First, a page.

COVID-19

By:  Shelby M. Thornton, DJCL staff member at Widener University Delaware Law School.

As the new year begins, the latest global outbreak, the Coronavirus (COVID-19), has taken the world by storm. This new pandemic is spreading across the world disrupting travel and many other globalized systems. The impact of global outbreaks on business and economics is sometimes overlooked, but it is nevertheless profound.[i] With the potential to present a risk similarly-scaled on the global Gross Domestic Product (“GDP”) to climate change, businesses cannot avoid the truth that global diseases are an ever-present serious concern.[ii]

Unease regarding the spread of infectious disease and the impact it poses on business is nothing new.[iii] The world has seen various epidemics, global pandemics, and even localized outbreaks – all of which have an economic impact.[iv] It is estimated that the yearly pandemic influenza has global costs totaling nearly $500 billion, accounting for lost income and higher mortality rates.[v] Furthermore, the Ebola outbreak in West Africa affected the local GDP growth by decreasing it 8 percentage points from 2013 to 2014.[vi] As to be expected, travel and tourism are two globalized markets that see a steep decrease among times of disease.[vii] Moreover, foreign direct trade investments are impacted in regions with long-term infectious disease outbreaks, such as those areas plagued by Malaria and Human Immunodeficiency Viruses, better known as HIV.[viii] Just as economic policymakers create risk management plans for natural disasters and climate change, they are continuously making plans to “manag[e] various forms of risk, such as trade imbalances, exchange rate movements, and changes in the market interest rates” resulting from global health changes.[ix]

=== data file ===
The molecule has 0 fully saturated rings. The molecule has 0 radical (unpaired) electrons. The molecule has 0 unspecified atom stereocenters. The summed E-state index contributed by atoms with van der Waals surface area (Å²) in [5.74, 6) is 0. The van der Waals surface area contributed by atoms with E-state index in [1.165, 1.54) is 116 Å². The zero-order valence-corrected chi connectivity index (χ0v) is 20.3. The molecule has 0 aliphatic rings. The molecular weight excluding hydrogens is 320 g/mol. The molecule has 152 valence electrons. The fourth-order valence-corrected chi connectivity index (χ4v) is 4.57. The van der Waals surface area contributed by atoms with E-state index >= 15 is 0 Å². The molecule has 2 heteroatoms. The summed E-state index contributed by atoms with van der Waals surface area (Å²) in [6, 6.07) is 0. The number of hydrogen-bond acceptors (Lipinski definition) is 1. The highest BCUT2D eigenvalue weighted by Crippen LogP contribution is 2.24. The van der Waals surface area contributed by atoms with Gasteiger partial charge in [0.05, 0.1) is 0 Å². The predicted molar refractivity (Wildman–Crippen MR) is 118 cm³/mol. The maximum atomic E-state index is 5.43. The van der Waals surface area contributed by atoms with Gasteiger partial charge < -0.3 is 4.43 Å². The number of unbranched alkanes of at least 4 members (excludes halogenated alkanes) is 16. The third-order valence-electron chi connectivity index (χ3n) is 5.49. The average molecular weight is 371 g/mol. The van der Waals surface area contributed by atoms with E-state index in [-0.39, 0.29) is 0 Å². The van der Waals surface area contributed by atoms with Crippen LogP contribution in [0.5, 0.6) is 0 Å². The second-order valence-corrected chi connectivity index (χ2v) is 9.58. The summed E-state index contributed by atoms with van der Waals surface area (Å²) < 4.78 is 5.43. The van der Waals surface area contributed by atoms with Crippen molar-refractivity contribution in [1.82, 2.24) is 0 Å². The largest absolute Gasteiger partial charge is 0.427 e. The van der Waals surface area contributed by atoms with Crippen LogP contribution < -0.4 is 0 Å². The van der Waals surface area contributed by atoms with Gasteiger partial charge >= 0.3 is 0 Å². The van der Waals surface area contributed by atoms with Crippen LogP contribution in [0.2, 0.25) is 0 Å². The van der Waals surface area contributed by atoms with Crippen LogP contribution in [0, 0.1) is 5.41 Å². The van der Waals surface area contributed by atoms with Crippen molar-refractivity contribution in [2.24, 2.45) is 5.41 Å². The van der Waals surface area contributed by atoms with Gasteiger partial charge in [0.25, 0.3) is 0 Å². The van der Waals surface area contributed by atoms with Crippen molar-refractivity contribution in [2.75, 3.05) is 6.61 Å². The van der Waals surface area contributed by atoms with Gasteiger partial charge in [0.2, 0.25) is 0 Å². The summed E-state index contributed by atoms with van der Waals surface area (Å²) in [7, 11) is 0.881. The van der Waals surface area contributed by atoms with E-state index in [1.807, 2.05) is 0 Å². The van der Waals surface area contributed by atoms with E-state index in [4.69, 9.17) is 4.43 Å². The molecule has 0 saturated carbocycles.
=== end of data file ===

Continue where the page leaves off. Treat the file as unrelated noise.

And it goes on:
The Coronavirus, although relatively new and still too early in its progression to measure the magnitude of its impact, has already caused a multitude of issues. The United States Securities and Exchange Commission (the “SEC”) released a statement warning against fraudulent investment schemes that claim to help and lend aid to stopping the Coronavirus.[x] The warning from the SEC especially cautions against purchasing low-priced microcap stocks.[xi] Often, stock prices increase by spreading false rumors that result in investors losing a majority of their money when the stocks inevitably crash and promotors dump their own shares.[xii] Exploiting the crisis in order to make money, and causing investors to lose their own money, is a hidden risk with any epidemic.[xiii]

Many large companies are experiencing the impact of the Coronavirus in their global businesses.[xiv] Investors for companies including Mastercard, General Electric, 3M Co., and Apple, among others, have commented to Forbes that they are attempting to account for the delay in manufacturing and being forced to assess the outlook for their businesses that are located in high-risk areas, including China.[xv] This includes providing those affected employees with extra time off, attempting to send healthcare related items to the employees, and mitigating economic losses due to various shutdowns and delays.[xvi]

The Coronavirus is being blamed as the final attributable factor causing Valeritas Holdings, Inc. (“Valeritas”), a diabetes drug-technology company, to file for Chapter 11 in the United States Bankruptcy Court for the District of Delaware.[xvii] Valeritas has its manufacturing plant in China.  At the beginning of the Lunar New Year, Valeritas was experiencing low inventory.  Since the Coronavirus outbreak, the company has experienced even more distress.[xviii] But the distress continues as companies, like Valeritas, were closed for an additional week as a result of the Chinese government extending the holiday to combat the Coronavirus.[xix] Valeritas’ CEO stated that this extension made the manufacturing employees’ return to work even more uncertain.[xx]